Neither do I

A: Why is it that everytime I think out loud it feels like I'm tying verbal knots?

B: It has something to do with the fact that there aren't any rules for thinking out loud. I guess you could go one step further and say there really aren't any rules to thinking in general.

A: Well, there are some rules. When you talk you have to follow some sort of rule in order to know that what you've said makes sense. And, when you think you follow some sort of pattern. Thinking isn't completely random.

B: Sure, there are "rules" in that there is something similar between things you say and whatever it is that makes them meaningful, like grammar or something. But, those aren't really "rules" that you follow, they're more like a way of describing the similarities we notice when we say that such-and-such is a meaningful statement.

A: See, there's that verbal knotting I've been talking about. Rather than straightening anything out, you've just tied a more elaborate noose with which to hang yourself.

B: But where else are we supposed to start? How do we know there is anything to straighten out if we don't have a bunch of knots before us?

A: I guess it's unavoidable. I don't like when things don't make sense right at the beginning. It makes me suspicious that whatever follows is going to be just as nonsensical as the starting point.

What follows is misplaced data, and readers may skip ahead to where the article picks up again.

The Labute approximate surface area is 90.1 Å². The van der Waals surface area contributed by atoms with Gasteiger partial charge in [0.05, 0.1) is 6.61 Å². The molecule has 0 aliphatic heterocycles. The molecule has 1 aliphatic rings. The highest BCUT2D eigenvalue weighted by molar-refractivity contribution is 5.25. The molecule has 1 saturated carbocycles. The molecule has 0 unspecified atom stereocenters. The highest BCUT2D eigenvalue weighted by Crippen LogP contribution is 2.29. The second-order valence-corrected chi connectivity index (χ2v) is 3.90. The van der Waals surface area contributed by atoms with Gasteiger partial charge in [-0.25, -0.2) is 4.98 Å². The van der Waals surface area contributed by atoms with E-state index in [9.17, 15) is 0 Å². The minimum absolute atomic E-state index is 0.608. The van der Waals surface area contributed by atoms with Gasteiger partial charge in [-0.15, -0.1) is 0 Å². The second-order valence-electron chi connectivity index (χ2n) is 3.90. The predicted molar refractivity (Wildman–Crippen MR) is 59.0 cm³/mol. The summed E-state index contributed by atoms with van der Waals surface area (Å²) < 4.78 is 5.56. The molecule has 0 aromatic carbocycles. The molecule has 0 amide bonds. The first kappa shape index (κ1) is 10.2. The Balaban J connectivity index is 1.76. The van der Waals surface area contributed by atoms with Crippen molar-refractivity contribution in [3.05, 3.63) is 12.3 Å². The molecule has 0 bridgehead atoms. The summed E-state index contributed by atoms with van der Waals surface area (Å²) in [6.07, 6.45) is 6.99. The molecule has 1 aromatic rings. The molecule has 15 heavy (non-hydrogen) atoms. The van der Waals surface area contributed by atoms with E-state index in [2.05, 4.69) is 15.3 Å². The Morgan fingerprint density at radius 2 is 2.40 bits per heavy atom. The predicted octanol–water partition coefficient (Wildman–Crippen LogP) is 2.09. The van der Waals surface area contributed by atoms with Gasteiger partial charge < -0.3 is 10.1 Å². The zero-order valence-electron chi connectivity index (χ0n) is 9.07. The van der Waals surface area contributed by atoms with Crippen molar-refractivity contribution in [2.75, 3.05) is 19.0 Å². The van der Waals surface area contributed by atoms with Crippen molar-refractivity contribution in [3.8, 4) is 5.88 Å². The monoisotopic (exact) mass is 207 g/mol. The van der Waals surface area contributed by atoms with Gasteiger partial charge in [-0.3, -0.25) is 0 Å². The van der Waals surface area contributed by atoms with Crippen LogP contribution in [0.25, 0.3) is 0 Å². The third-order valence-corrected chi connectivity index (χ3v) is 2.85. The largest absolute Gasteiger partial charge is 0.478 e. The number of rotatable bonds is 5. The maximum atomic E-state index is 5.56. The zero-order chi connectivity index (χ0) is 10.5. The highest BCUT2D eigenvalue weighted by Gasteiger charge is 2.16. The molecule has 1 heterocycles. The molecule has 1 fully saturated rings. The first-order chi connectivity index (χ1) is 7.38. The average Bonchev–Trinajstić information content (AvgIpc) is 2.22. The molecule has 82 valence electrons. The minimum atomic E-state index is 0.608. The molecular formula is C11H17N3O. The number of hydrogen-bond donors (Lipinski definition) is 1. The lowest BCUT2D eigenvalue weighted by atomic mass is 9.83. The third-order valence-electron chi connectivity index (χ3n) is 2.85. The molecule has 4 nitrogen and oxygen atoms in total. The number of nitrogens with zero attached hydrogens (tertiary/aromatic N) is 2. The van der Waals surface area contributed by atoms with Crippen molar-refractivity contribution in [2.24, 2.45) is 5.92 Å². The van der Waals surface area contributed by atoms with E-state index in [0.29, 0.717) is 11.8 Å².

B: Well, if everything was clear from the beginning to the end then wouldn't that be just as suspicious? When was the last time anything made simple sense throughout? I'd bet that you'd start to suspect someone was lying to you if things were easy going for too long.

A: Simple things are always suspicious. They're either the type of thing which seems so obvious it goes without saying, or they are simple only because they're hiding something important and really complicated.

B: Simplicity always seems to come at a cost.

A: Ya, the cost of time. So, are you trying to say that before I can figure something out I have to expect there are going to be some complex knots that need to be untied, and that it takes time to make things simple?

B: I'm not sure what I'm saying. I don't think everything has to be complicated before it gets simpler. I just think that when doing anything that requires thought you have to start with a certain amount of patience because things are often harder at first and get easier as you start to know more.

A: Why is it so hard to be patient?

B: We all just want to know the answers, and can't be bothered in order to get them. It's like that marshmallow experiment they did with kids. They told them if they waited then they would get two marshmallows instead of the one they left in front of them. Some kids just ate the one that was right there, while the others waited to get two marshmallows.

A: That has nothing to do with what we're talking about. Some kids are just impatient, and just because some of the others waited doesn't mean they're patient. It might be that they are too afraid to not follow the rules.

B: All I was trying to say is that it's hard to be patient when you just want to reach out and grab any old marshmallow  that happens to pass by.

A: You're an old marshmallow.

B: Yep, and now leave me alone while I slather myself in chocolate and cuddle up between a pair of graham crackers.

A: I don't even know what we're talking about.